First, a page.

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Paris widens clampdown on older diesel cars

Those who drive such vehicles 13 or more years old into the city in the day will be fined

An officer of the Paris city prevention and security direction (DPSP) checking a driver's ID during a pollution-control operation on private vehicles in Paris on Monday. The new rules are aimed at cleaning up the air in a city that is regularly shrouded in smog.


THE record-breaking temperatures recorded in France last week may have fizzled, but the cars that were banned from Paris during the heatwave will remain off the road under new measures - to banish smog.

Starting on Monday, the list of older, more polluting vehicles banned from the French capital during the daytime will be expanded to include diesel cars, trucks and motorbikes that are 13 or more years old - a move targeting tens of thousands of vehicles. (Diesel vehicles over 18 years old and petrol vehicles over 21 years old are already banned in Paris.)

Motorists who flout the ban, which was trialled during the hot spell, face a 68-euro (S$104) fine, rising to 135 euros for trucks and buses.

Beyond the city's boundaries, the authorities are also clamping down on polluters in the 47 districts that make up the greater Paris region.

Starting Monday, the ban on diesel vehicles more than 18 years old and petrol vehicles over 21 years old will be extended to a new "low-emissions" belt surrounding the city.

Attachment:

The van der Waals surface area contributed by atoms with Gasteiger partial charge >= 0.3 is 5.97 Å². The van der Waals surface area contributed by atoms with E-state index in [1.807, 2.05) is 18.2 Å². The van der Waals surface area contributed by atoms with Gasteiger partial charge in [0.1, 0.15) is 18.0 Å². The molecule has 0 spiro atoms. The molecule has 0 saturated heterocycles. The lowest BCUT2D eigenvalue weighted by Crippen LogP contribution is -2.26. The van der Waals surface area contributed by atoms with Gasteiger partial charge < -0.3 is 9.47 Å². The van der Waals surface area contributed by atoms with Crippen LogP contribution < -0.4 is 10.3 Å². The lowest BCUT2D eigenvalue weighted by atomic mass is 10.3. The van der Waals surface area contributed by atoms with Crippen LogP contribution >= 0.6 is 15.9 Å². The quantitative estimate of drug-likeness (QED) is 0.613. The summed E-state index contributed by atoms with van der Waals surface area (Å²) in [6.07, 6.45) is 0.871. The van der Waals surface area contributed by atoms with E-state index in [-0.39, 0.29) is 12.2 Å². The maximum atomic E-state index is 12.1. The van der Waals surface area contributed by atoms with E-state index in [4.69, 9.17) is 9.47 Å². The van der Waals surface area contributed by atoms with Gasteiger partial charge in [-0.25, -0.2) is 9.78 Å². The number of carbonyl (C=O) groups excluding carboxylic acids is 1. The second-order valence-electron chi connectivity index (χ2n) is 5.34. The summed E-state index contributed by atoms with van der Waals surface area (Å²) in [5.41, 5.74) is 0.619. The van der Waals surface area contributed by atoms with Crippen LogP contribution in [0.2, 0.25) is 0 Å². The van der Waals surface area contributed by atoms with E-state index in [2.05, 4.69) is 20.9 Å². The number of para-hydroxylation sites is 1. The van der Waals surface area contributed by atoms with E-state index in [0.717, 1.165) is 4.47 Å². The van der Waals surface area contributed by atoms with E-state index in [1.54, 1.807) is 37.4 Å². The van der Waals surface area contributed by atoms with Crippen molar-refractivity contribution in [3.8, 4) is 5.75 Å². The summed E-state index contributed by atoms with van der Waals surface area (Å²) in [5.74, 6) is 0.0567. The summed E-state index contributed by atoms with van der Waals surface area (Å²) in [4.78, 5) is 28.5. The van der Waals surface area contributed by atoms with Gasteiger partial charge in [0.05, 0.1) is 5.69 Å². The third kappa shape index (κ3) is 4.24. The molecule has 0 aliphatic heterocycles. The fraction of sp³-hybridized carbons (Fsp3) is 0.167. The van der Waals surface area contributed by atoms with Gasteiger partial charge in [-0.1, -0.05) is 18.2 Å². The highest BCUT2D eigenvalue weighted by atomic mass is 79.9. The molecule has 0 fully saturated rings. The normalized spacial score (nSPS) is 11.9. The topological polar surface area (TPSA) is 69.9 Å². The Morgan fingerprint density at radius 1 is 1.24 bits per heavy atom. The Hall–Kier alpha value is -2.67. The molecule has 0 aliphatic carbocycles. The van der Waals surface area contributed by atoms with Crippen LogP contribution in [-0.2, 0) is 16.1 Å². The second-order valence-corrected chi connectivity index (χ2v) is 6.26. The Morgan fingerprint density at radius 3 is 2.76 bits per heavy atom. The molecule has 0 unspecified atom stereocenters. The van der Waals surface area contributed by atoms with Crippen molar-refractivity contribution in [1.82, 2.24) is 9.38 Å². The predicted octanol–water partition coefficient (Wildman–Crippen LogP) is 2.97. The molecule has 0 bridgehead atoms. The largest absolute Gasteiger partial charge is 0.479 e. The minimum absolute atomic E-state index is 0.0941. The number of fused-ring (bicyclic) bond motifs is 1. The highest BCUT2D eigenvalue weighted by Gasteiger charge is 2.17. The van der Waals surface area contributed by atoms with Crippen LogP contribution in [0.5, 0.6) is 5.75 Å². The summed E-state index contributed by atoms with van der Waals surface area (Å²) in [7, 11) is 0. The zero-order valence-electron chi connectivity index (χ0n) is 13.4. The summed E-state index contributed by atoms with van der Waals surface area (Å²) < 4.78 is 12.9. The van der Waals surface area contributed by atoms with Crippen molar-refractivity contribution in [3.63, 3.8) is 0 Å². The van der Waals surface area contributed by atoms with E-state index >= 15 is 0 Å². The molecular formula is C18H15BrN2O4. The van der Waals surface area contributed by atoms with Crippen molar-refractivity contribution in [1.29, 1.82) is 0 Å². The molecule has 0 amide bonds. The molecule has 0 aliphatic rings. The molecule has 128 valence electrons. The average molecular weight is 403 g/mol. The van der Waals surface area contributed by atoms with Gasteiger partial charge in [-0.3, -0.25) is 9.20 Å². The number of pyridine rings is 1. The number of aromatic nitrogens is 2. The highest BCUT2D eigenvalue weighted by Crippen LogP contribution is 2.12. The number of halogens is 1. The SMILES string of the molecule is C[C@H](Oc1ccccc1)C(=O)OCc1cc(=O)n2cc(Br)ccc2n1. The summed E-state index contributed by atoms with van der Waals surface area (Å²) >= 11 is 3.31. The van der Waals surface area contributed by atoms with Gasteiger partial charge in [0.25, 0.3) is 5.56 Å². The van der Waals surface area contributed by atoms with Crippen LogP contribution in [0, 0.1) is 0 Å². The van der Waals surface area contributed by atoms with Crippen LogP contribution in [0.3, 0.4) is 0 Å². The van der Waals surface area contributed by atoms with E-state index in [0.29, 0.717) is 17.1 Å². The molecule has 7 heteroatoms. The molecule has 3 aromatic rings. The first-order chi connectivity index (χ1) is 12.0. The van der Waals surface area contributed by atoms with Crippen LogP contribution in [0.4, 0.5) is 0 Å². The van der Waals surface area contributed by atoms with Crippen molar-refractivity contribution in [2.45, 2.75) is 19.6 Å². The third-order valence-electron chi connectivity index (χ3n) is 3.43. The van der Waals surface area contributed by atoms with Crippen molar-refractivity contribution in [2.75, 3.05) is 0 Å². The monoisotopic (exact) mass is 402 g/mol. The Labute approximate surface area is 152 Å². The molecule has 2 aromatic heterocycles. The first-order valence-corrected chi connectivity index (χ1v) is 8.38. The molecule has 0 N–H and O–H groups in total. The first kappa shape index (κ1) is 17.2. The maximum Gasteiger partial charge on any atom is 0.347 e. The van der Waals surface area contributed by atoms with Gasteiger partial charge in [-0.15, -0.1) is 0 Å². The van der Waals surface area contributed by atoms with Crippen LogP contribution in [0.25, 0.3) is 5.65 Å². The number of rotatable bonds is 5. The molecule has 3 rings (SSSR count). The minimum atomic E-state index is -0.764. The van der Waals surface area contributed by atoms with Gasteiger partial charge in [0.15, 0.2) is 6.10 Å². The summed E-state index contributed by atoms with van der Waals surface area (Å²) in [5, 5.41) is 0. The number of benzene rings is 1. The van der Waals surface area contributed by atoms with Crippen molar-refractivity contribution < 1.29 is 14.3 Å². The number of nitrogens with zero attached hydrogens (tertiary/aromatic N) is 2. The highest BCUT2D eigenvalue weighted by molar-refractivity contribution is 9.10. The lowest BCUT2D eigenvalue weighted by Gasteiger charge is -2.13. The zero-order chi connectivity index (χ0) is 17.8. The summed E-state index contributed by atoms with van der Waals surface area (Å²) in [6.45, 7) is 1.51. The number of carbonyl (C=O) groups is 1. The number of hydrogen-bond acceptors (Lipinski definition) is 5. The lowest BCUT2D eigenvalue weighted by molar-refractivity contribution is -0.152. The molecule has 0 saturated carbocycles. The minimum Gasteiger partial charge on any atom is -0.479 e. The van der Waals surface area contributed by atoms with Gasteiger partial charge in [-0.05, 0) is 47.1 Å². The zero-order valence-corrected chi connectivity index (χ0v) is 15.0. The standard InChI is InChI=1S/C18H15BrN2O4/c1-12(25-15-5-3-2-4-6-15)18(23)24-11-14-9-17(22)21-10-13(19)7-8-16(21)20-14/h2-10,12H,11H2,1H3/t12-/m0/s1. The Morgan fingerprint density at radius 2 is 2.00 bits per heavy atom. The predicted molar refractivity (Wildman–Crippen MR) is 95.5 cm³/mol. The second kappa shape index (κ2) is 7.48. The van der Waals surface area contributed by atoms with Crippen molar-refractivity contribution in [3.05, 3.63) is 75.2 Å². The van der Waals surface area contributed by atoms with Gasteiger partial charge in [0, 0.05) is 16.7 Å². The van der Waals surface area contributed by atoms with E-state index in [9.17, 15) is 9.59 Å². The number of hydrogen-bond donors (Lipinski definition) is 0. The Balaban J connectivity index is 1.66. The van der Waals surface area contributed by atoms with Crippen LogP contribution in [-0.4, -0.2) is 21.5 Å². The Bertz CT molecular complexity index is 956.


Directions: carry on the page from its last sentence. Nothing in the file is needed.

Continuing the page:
The measure targets 30,000 vehicles in the greater Paris region, which is home to around 5.5 million people.

Unlike in central Paris, however, offenders in the suburbs, where car dependency is greater, face no punishment for the first two years of the ban.

The government agreed to a two-year punishment-free "learning period" after resistance from some mayors who feared that the ban could rekindle the anger of the "yellow vest" protests, which erupted last year over fuel price hikes.

Patrick Ollier, the head of the Grand Paris region, which is made up of Paris and its closest suburbs, said: "We don't want to force the environment on people, but rather that it be accepted as the outcome of dialogue."

Air pollution causes 48,000 extra deaths a year in France, according to the health service, making it the country's second-biggest killer after smoking, ahead of alcohol.

Paris Mayor Anne Hidalgo, a Socialist, has been on a crusade to banish the veil of smog that periodically shrouds the French capital by giving more space to cyclists, pedestrians and public transport.

The city aims to phase out the use of diesel cars by the time it hosts the Summer Olympics in 2024.

President Emmanuel Macron's centrist government has also made environmental protection a priority. AFP